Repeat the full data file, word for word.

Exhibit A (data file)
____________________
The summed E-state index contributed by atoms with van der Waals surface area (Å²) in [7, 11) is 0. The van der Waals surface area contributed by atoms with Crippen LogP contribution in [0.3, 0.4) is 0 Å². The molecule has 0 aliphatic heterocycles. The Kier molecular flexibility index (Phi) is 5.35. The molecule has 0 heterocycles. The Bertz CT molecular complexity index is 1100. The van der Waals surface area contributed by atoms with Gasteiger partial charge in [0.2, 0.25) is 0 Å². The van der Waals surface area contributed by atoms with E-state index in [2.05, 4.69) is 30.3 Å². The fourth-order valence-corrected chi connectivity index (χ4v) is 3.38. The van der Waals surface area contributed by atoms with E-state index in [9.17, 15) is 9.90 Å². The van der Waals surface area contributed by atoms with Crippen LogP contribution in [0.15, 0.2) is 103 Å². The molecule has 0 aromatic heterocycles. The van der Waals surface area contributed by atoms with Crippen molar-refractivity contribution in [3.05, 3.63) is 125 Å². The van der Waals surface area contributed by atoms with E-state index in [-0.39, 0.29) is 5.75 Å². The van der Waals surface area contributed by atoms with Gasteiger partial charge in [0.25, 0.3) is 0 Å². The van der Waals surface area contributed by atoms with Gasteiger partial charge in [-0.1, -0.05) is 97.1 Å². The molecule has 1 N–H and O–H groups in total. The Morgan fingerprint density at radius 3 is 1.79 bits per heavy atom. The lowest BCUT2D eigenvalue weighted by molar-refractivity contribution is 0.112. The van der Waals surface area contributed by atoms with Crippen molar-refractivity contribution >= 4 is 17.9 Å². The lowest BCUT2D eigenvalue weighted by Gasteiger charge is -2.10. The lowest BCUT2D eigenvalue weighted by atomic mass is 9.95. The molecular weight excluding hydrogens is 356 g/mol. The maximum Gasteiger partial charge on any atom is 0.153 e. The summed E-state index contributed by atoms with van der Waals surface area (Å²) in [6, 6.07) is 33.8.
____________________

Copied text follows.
The summed E-state index contributed by atoms with van der Waals surface area (Å²) in [7, 11) is 0. The van der Waals surface area contributed by atoms with Crippen LogP contribution in [0.3, 0.4) is 0 Å². The molecule has 0 aliphatic heterocycles. The Kier molecular flexibility index (Phi) is 5.35. The molecule has 0 heterocycles. The Bertz CT molecular complexity index is 1100. The van der Waals surface area contributed by atoms with Gasteiger partial charge in [0.2, 0.25) is 0 Å². The van der Waals surface area contributed by atoms with E-state index in [2.05, 4.69) is 30.3 Å². The fourth-order valence-corrected chi connectivity index (χ4v) is 3.38. The van der Waals surface area contributed by atoms with E-state index in [9.17, 15) is 9.90 Å². The van der Waals surface area contributed by atoms with Crippen LogP contribution in [0.15, 0.2) is 103 Å². The molecule has 0 aromatic heterocycles. The van der Waals surface area contributed by atoms with Crippen molar-refractivity contribution in [3.05, 3.63) is 125 Å². The van der Waals surface area contributed by atoms with E-state index in [-0.39, 0.29) is 5.75 Å². The van der Waals surface area contributed by atoms with Gasteiger partial charge in [0.25, 0.3) is 0 Å². The van der Waals surface area contributed by atoms with Gasteiger partial charge in [-0.1, -0.05) is 97.1 Å². The molecule has 1 N–H and O–H groups in total. The Morgan fingerprint density at radius 3 is 1.79 bits per heavy atom. The lowest BCUT2D eigenvalue weighted by molar-refractivity contribution is 0.112. The van der Waals surface area contributed by atoms with Crippen molar-refractivity contribution >= 4 is 17.9 Å². The lowest BCUT2D eigenvalue weighted by Gasteiger charge is -2.10. The lowest BCUT2D eigenvalue weighted by atomic mass is 9.95. The molecular weight excluding hydrogens is 356 g/mol. The maximum Gasteiger partial charge on any atom is 0.153 e. The summed E-state index contributed by atoms with van der Waals surface area (Å²) in [6, 6.07) is 33.8.